Pastor Asetov told Forum 18 that the Baptists did not agree with the statements the police gave the Baptists to sign, which accused everyone at the meeting of the unlawful unregistered exercise of freedom of religion and belief. "We wrote complaints to the Prosecutor's Office that the authorities must not force us to register, because Kazakhstan's Constitution guarantees freedom of conscience and allows people to gather together for peaceful meetings", he stated.
Between 2 and 13 November at various times police summoned and fined 20 Baptists who were present during the raid under the Code of Administrative Offences' Article 489, Part 9 ("Participation in an unregistered, halted, or banned religious community or social organisation"). Vasily and Sofya Bunyak, Aleksandr and Tatyana Neyman, Vladimir and Tatyana Sergazin, Olesya Kuvayeva, Nadezhda Raseva, Kamil Safarov, Roman and Anastasiya Andrienko, Dmitri Martynenko, Andrey and Liliya Proshina, Lyubov and Tatyana Andrienko, Vladimir Boinov, Tatyana Savchuk, and Tatyana Asetova (Pastor Asetov's wife) were all each fined 113,450 Tenge or 50 Minimum Financial Indicators (MFIs) (about one month's average salary). Police also fined Pastor Asetov 226,900 Tenge or 100 MFIs (about two months' average salary) under Administrative Code Article 489, Part 9 ("Leadership of an unregistered, halted, or banned religious community or social organisation").
Both Ekibastuz Police Chief Abai Zhusupov and his Press Secretary Kalemazh Kairbayeva refused to answer Forum 18's questions, including what exactly the freedom of conscience guaranteed by Kazakhstan's Constitution means in reality.
Kazakhstan has long raided meetings for worship of people exercising their freedom of religion and belief, including meetings of Baptists in Ekibastuz. One official claimed that "I go to see what kind of help they need" (see eg. F18News 22 August 2013 http://www.forum18.org/archive.php?article_id=1868). After one such November 2011 raid and subsequent fine of about a year and a half's average salary in February 2012, Pastor Asetov was in May 2012 given a three-day prison term. Other raids elsewhere in Kazakhstan had the police codename "Operation Legal Order" (see F18News 14 February 2012 http://www.forum18.org/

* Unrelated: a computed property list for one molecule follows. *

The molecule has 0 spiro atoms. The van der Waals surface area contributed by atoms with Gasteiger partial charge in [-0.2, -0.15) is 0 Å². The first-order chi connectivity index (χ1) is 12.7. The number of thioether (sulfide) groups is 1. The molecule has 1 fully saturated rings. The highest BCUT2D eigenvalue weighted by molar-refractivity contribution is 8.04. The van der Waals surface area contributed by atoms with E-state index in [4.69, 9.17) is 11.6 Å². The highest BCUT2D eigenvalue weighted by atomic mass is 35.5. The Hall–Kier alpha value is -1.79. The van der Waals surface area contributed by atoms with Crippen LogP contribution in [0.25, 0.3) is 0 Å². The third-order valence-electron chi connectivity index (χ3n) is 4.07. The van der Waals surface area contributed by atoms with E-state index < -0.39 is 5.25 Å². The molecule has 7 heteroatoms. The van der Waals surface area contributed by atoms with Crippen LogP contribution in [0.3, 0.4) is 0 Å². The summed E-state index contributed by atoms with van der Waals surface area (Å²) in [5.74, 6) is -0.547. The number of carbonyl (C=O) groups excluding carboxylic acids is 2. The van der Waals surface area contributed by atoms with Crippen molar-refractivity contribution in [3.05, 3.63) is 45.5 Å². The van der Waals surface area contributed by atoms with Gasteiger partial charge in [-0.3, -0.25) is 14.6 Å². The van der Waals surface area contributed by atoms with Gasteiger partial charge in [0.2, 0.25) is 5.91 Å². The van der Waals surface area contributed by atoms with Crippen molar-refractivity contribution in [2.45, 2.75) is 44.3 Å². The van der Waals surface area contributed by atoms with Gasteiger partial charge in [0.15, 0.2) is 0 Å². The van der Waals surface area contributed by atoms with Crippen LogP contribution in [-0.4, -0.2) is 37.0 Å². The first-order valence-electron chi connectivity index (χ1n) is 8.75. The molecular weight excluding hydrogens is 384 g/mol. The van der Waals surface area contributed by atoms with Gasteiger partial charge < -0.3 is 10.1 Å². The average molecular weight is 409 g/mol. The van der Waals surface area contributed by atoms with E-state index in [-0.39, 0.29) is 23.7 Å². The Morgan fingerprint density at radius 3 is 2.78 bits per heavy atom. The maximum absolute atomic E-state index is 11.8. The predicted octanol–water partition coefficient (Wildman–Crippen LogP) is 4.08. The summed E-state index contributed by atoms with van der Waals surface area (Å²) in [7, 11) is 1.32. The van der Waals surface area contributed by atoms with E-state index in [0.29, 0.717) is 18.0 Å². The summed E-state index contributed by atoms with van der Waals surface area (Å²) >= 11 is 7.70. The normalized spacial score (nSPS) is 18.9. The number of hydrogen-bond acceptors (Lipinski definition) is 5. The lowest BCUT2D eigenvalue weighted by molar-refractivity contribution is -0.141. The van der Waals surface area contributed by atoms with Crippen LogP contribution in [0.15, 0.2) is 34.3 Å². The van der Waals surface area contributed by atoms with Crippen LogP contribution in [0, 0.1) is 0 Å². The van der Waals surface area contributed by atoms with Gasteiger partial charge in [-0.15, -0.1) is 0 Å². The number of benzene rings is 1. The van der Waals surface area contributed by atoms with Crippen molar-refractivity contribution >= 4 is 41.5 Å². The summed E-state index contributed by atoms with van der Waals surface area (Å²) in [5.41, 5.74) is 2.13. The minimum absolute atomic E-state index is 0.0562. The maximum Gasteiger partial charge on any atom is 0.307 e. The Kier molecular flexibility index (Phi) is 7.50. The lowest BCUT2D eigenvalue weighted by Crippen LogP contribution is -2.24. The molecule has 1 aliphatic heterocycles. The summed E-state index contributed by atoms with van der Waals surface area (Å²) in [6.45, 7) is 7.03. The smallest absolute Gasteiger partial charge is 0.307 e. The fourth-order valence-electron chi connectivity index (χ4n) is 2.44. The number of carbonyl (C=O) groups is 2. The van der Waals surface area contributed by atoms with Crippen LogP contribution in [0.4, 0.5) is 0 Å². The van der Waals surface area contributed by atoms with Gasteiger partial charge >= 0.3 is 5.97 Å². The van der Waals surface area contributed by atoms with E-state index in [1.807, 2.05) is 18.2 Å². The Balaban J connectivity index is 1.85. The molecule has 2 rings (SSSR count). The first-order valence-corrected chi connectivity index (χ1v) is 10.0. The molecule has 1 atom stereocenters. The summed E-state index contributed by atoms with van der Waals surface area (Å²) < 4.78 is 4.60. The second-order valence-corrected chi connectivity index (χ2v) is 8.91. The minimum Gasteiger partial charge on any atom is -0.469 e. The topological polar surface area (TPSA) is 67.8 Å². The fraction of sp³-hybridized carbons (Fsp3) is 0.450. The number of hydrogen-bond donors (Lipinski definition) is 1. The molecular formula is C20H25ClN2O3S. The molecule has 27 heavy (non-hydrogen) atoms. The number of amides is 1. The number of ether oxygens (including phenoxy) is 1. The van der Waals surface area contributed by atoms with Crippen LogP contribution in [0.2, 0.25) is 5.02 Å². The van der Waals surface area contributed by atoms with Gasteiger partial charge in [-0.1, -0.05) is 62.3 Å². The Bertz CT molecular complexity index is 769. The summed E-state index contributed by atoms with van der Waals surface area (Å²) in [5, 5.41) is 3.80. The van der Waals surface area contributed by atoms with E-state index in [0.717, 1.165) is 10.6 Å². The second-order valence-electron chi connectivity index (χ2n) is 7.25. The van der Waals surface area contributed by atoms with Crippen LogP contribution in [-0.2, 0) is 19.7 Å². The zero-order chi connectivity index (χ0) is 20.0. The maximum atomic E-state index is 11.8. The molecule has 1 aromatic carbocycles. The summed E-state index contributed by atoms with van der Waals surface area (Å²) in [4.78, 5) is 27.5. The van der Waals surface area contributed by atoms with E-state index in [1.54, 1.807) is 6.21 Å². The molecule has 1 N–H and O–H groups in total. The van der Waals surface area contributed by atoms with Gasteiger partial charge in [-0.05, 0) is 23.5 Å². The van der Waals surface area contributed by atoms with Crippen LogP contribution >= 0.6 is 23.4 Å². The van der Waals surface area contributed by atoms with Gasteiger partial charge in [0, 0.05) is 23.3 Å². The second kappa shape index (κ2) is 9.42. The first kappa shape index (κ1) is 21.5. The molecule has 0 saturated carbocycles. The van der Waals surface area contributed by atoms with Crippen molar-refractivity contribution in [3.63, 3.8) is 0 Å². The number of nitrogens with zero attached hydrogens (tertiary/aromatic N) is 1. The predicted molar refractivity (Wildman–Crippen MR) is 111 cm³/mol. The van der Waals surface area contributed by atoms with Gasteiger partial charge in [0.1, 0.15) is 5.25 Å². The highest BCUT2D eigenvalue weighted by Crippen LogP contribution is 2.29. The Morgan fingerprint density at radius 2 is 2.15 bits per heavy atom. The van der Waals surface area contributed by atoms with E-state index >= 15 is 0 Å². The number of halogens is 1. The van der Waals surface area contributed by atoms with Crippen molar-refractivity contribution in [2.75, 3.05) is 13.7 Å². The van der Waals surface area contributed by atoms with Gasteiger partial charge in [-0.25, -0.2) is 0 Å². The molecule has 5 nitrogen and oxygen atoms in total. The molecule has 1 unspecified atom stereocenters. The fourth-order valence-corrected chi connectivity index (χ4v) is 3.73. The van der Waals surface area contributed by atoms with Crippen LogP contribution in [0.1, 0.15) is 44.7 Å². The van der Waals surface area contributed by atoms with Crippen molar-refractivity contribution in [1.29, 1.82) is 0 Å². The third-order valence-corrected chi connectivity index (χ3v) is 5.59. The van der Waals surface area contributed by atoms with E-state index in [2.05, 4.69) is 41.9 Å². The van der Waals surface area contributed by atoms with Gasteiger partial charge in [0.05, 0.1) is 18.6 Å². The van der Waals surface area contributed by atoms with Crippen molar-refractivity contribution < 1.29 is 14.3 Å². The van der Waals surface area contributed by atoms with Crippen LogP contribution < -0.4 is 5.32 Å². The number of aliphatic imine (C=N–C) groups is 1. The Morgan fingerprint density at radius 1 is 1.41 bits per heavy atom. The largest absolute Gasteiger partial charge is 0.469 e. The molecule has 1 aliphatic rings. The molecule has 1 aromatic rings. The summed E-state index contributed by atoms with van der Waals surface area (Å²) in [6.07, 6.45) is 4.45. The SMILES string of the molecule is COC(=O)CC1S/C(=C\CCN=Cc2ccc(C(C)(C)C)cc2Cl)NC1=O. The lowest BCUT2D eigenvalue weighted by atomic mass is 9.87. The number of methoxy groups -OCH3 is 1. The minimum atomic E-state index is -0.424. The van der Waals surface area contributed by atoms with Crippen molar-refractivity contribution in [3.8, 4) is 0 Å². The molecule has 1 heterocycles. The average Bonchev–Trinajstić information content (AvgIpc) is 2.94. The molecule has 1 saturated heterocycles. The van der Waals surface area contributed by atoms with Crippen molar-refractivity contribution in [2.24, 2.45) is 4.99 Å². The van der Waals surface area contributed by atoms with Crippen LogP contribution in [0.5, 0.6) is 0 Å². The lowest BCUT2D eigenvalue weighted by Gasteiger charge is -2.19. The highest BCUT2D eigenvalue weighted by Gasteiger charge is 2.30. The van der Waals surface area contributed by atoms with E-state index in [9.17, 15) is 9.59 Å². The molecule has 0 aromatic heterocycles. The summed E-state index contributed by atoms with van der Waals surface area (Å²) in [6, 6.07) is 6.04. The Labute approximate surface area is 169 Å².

Baptists told they "should not meet for worship until they register"
Pastor Asetov told Forum 18 that all the members of the Church continue participating in Church meetings. "I do not know how pressured the Community members feel in their hearts, but they keep coming". He said that the purpose of the authorities is "to pressure us to register or to stop". As they were handed fine decisions, Church members were told that they "should not meet for worship until they register".
Council of Churches Baptists refuse to register with state authorities as they think that this would lead to state control of their churches. Kazakhstan's legally-binding international human rights obligations fully backs the refusal by Baptists and others to seek state permission to exercise their human rights (see the OSCE/Venice Commission Guidelines on the Legal Personality of Religious or Belief Communities http://www.osce.org/
Police were first given the formal power to fine people for exercising freedom of religion and belief without a formal court hearing in the latest Administrative Code, which came into force in January 2015. Previously, only courts could impose fines to punish individuals for exercising the right to freedom of religion or belief (see F18News 21 July 2014 http://www.forum18.org/archive.php?article_id=1979). This new power to impose fines without due legal process was first used by police in May and June 2016, in the first instance against 89 year-old former Soviet-era Baptist prisoner of conscience Yegor Prokopenko (see F18News 18 July 2016 http://www.forum18.org/
Oskemen church banned until 19 December
New Life Protestant Church in Oskemen (Ust-Kamenogorsk) in East Kazakhstan Region was on 18 August banned from meeting for three months and fined after church members, relatives and friends sang religious songs without state permission at the Zorka holiday camp by a reservoir in Zyryanovsk District south-east of Oskemen. Police and the regional Department for Religious Affairs (DRA) claimed that this violated Administrative Code Article 490, Part 1 ("Violating the requirements of the Religion Law for: 1) conducting religious rites, ceremonies and/or meetings"). For organisations the punishment is a fine of 200 MFIs with a three-month ban on their activity (see F18News 6 September 2017 http://www.forum18.org/